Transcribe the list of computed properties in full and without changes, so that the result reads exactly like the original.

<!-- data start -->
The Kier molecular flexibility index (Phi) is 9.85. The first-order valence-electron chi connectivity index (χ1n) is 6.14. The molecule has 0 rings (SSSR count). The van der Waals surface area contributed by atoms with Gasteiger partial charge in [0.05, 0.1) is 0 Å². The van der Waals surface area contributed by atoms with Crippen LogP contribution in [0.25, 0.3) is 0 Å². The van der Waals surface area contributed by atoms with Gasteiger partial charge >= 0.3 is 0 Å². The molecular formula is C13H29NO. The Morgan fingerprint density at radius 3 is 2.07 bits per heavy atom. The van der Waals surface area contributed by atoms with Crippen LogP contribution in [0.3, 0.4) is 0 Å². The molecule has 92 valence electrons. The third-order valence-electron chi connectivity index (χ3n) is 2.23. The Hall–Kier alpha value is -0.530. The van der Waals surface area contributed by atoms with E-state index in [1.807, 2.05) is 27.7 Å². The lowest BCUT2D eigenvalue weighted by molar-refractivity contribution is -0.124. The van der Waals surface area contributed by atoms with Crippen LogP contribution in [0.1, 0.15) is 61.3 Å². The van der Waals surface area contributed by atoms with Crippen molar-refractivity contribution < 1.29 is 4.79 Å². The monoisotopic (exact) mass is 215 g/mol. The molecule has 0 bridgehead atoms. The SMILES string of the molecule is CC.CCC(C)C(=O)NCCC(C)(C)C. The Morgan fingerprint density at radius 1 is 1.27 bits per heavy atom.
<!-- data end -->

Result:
The Kier molecular flexibility index (Phi) is 9.85. The first-order valence-electron chi connectivity index (χ1n) is 6.14. The molecule has 0 rings (SSSR count). The van der Waals surface area contributed by atoms with Gasteiger partial charge in [0.05, 0.1) is 0 Å². The van der Waals surface area contributed by atoms with Crippen LogP contribution in [0.25, 0.3) is 0 Å². The van der Waals surface area contributed by atoms with Gasteiger partial charge >= 0.3 is 0 Å². The molecular formula is C13H29NO. The Morgan fingerprint density at radius 3 is 2.07 bits per heavy atom. The van der Waals surface area contributed by atoms with Crippen LogP contribution in [0.3, 0.4) is 0 Å². The molecule has 92 valence electrons. The third-order valence-electron chi connectivity index (χ3n) is 2.23. The Hall–Kier alpha value is -0.530. The van der Waals surface area contributed by atoms with E-state index in [1.807, 2.05) is 27.7 Å². The lowest BCUT2D eigenvalue weighted by molar-refractivity contribution is -0.124. The van der Waals surface area contributed by atoms with Crippen LogP contribution in [0.1, 0.15) is 61.3 Å². The van der Waals surface area contributed by atoms with Crippen molar-refractivity contribution < 1.29 is 4.79 Å². The monoisotopic (exact) mass is 215 g/mol. The molecule has 0 bridgehead atoms. The SMILES string of the molecule is CC.CCC(C)C(=O)NCCC(C)(C)C. The Morgan fingerprint density at radius 1 is 1.27 bits per heavy atom.